Politics of the Poor - POL00088M

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  • Department: Politics
  • Module co-ordinator: Dr. Indrajit Roy
  • Credit value: 20 credits
  • Credit level: M
  • Academic year of delivery: 2017-18

Module summary

Global inequality is a pressing political and moral challenge of our time. Nearly 40% of the world’s population lives under condition of severe deprivation. Global governance and international development institutions are increasingly concerned with formulating appropriate policies to eliminate poverty. However, our understanding of poverty-reduction and pro-poor policy-making has not always been accompanied by an analytical appreciation of how the poor engage with their political, social and economic environment, how they struggle against constraints and strive to secure fragmented livelihoods, and how they exercise their own agency.

Module will run

Occurrence Teaching cycle
A Spring Term 2017-18

Module aims

This module aims to enable students to develop their understanding of the political practices deployed by people in poverty. It will expose students to established and emerging analytical approaches to studying poor people’s politics. Even as the module introduces students to relevant concepts, it will also familiarise students with historical and contemporary cases on which to base their conceptual understanding. Through the ten weeks of the module, students will go on to develop memos based on the conceptual and case-based literature.

Students opting for the Politics module go on to careers in academia, policy and civil service, as well as the media and businesses. The analytical and conceptual skills they develop through the modules will help them achieve excellence in their respective careers.

Module learning outcomes

Subject content

Appreciate the political dimension of public and collective practices of the poor.

Identify different conceptual approaches to studying the political practices of people in poverty.

Explain determinants of different political practices of the poor, and situate these practices in broader debates on the transition to Liberal democracy.

 

Academic and graduate skills

Communication skills: Develop and present memos to peers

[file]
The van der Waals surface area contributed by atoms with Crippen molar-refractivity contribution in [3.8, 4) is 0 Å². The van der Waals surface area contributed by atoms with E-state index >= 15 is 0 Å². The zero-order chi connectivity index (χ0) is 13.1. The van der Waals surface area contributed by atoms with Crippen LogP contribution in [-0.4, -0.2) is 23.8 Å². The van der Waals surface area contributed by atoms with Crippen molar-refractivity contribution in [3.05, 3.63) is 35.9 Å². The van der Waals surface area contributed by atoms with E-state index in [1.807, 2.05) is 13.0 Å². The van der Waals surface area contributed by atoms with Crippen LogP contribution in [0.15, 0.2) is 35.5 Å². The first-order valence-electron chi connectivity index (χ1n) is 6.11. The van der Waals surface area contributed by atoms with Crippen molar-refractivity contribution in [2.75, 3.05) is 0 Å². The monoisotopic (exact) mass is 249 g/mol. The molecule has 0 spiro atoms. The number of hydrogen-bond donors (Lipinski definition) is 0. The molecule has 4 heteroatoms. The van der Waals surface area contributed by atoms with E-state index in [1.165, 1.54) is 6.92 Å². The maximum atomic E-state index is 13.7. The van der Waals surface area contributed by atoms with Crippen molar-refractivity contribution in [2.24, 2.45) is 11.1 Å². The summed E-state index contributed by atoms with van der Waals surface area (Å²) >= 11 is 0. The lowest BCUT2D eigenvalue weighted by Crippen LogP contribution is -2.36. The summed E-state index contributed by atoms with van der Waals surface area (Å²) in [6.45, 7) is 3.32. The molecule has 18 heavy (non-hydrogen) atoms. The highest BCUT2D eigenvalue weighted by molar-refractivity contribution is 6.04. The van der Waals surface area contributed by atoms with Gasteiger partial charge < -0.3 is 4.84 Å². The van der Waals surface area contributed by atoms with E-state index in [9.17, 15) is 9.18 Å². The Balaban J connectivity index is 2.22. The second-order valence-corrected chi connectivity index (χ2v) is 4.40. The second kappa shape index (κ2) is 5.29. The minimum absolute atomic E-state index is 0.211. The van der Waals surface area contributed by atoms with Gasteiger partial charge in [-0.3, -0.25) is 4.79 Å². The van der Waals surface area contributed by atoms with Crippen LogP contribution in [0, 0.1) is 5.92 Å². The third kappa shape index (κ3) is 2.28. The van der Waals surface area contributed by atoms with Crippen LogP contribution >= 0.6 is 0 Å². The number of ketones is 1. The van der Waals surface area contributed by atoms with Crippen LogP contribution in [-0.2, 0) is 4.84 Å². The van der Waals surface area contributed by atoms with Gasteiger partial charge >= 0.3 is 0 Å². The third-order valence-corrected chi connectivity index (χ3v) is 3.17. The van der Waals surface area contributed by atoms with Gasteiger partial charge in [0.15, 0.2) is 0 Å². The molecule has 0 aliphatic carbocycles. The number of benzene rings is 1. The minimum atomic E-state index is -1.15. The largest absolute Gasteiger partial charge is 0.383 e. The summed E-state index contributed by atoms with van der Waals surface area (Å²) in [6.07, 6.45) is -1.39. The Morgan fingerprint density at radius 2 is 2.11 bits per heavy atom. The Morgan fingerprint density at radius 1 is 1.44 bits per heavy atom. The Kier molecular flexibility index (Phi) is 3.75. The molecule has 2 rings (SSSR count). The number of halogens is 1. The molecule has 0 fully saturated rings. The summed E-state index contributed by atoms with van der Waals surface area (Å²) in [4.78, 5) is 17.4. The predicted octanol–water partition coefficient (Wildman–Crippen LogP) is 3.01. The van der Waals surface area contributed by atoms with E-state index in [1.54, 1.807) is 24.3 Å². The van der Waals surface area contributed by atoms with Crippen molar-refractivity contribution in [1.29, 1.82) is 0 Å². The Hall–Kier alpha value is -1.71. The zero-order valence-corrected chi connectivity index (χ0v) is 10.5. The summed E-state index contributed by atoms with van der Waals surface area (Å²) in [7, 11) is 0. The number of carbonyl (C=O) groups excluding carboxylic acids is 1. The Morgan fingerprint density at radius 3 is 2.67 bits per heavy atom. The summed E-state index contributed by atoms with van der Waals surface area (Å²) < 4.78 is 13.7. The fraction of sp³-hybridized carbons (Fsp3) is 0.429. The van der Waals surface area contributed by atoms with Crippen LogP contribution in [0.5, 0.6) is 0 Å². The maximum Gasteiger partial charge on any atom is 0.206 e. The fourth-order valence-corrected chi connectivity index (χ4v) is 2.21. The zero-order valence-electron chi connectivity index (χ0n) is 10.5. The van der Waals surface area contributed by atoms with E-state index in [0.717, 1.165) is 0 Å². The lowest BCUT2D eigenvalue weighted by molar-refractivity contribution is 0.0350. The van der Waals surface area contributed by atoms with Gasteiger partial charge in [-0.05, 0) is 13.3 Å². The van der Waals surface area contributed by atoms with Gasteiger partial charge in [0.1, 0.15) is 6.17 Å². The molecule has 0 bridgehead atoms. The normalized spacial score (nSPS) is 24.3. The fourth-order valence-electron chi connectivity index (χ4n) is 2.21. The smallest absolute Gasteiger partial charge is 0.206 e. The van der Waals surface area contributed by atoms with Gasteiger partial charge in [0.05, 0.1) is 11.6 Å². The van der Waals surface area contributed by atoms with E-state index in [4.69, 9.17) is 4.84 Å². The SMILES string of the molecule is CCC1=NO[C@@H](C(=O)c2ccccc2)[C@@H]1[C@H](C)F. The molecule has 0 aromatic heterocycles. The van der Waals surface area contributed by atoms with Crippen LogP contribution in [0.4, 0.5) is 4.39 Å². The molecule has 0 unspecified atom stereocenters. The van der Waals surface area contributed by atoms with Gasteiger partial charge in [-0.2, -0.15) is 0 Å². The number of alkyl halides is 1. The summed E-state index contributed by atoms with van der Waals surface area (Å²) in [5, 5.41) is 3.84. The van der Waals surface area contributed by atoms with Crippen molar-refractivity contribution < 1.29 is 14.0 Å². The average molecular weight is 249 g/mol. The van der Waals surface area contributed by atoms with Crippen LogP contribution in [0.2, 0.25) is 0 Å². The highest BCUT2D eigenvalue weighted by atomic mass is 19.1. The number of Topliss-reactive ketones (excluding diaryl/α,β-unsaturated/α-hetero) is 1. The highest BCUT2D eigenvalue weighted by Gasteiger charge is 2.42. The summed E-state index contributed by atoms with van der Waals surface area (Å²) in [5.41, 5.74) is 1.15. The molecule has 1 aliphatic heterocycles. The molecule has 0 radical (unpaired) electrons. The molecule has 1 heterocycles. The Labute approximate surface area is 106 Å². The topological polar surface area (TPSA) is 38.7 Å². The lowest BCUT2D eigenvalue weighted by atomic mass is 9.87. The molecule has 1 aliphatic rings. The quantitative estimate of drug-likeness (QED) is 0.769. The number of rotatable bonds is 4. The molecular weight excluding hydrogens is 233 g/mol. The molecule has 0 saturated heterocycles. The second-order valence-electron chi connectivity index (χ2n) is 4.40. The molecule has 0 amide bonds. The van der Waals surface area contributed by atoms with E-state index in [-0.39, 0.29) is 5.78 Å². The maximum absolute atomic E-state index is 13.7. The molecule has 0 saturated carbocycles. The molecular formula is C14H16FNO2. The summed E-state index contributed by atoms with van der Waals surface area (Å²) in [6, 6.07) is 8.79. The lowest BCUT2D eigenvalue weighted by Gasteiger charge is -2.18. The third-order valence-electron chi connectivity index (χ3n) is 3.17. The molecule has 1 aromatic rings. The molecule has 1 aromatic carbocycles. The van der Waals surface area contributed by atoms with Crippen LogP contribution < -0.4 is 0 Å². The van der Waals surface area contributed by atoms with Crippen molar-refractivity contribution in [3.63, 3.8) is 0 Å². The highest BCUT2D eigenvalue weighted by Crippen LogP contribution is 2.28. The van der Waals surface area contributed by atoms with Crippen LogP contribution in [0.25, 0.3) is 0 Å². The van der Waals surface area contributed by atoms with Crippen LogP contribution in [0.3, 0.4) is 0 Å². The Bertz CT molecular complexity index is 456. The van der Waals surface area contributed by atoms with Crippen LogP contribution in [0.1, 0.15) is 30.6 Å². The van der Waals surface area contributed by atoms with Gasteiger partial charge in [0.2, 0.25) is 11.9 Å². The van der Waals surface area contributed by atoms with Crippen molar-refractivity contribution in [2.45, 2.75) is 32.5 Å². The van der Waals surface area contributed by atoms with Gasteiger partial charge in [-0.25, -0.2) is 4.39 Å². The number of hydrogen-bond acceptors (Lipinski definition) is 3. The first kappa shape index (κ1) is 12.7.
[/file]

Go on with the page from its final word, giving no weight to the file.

Analytical writing skills: Write 500-word memos on a set situation, based on case material

Inter-personal skills: Work effectively in groups to produce memos for sharing and presenting to peers

Research skills: Independently research empirical data to supplement case literature.

Module content

A large portion of the seminars will be devoted to student teams working through particular political cases over the course of several weeks to develop written and oral presentations. Students will therefore be expected to be able to work with others, examine a case in the context of the conceptual literature and present these to one another.

Assessment

Task Length % of module mark
Essay/coursework
4000 Word Essay
N/A 100

Special assessment rules

None

Reassessment

Task Length % of module mark
Essay/coursework
4000 Word Essay
N/A 100

Module feedback

Students will receive oral feedback through seminars and in feedback and guidance hours. Written feedback will be given on summative work within six weeks of submission.

Indicative reading

Thompson, E.P. (1971) The Moral Economy of the Crowd, Past and Present, 50: 76-136.

Scott, J. (1985) Weapons of the Weak: Everyday Forms of Peasant Resistance. New Haven: Yale University Press.

Auyro, J. (2002) Poor People’s Politics: Peronist Survival Networks and the Legacy of Evita. Durham: Duke University Press.

Chatterjee, P. (2004) The Politics of the Governed: Politics in Most of the World. Columbia: Columbia University Press.

Bayat, A. (2010) Life as Politics. Stanford: Stanford University Press.



The information on this page is indicative of the module that is currently on offer. The University is constantly exploring ways to enhance and improve its degree programmes and therefore reserves the right to make variations to the content and method of delivery of modules, and to discontinue modules, if such action is reasonably considered to be necessary by the University. Where appropriate, the University will notify and consult with affected students in advance about any changes that are required in line with the University's policy on the Approval of Modifications to Existing Taught Programmes of Study.